One of the newest prescribed medications that’s been shown to be quite effective for hair loss is called Formula 82M.  This formulation contains a combination of Minoxidil and Retinoic Acid, so it can be used by men and women.  Formula 82M is applied topically to the scalp twice daily and must be used consistently to avoid hair loss.

Low Level Laser Therapy

Yet another approach to hair loss is through the process of photo biostimulation using FDA-cleared low level laser light energy to grow hair.  The mechanism of action with this technology is infra-red laser energy that, when directed on weakened hair follicles, is converted into cellular energy and enhances cellular metabolism, ultimately strengthening and thickening hair. Low Level Laser Therapy also reduces inflammation and increases blood flow and is used to treat a multitude of medical conditions.  It’s painless, recommended for both men and women and requires a minimal time commitment.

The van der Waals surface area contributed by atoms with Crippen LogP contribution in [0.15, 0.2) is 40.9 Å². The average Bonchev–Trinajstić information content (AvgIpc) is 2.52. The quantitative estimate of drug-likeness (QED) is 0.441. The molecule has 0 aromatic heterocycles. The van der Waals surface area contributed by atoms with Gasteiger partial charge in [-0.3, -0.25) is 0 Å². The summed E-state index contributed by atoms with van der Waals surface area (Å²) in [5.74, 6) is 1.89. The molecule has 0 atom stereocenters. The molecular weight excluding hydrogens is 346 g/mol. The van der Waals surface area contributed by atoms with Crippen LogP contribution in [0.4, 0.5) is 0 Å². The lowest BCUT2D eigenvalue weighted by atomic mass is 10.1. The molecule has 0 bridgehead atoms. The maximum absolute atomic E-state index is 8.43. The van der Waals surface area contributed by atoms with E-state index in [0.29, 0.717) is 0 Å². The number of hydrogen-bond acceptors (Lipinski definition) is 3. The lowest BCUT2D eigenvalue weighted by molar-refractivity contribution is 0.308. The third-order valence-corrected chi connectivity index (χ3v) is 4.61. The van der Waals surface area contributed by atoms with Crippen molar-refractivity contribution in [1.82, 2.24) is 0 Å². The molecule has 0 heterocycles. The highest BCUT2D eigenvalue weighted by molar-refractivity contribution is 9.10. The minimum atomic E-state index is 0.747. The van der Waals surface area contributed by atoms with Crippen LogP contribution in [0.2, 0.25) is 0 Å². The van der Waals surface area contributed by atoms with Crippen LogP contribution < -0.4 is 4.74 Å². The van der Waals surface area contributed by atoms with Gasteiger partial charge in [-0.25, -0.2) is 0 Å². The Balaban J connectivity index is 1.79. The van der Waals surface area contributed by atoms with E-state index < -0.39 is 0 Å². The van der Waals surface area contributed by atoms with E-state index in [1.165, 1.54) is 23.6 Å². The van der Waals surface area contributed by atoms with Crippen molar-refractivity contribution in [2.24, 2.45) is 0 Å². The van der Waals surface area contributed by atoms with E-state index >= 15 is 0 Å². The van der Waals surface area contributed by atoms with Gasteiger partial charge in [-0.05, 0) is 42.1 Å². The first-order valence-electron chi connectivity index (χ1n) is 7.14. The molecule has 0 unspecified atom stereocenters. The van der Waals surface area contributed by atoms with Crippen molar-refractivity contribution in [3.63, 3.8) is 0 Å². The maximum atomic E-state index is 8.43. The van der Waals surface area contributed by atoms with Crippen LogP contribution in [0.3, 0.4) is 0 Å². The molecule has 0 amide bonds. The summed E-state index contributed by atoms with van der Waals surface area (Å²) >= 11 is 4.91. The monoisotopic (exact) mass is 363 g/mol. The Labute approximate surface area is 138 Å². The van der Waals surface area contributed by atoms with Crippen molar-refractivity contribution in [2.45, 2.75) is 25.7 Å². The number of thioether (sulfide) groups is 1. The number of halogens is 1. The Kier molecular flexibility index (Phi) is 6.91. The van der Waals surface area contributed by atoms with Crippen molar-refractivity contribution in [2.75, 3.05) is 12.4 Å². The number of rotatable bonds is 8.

LLLT therapy can be done in a physician’s office with a laser hood device that you sit under or with a smaller portable one that can be used anywhere, whether it’s a hand-held device or a laser cap.  There is a variety of portable device types with a full range of price points from just over $100 to upward of $3000.

Platelet-Rich Plasma

One of the newest hair loss technologies is platelet-rich plasma (PRP) injection.  It has been found that high concentrations of platelets in plasma cells help promote hair growth by prolonging the growing phase of the hair cycle.  Hair transplant surgeon, Dr. Alan Bauman says, “The goal is to improve the function of the weakened hair follicles.”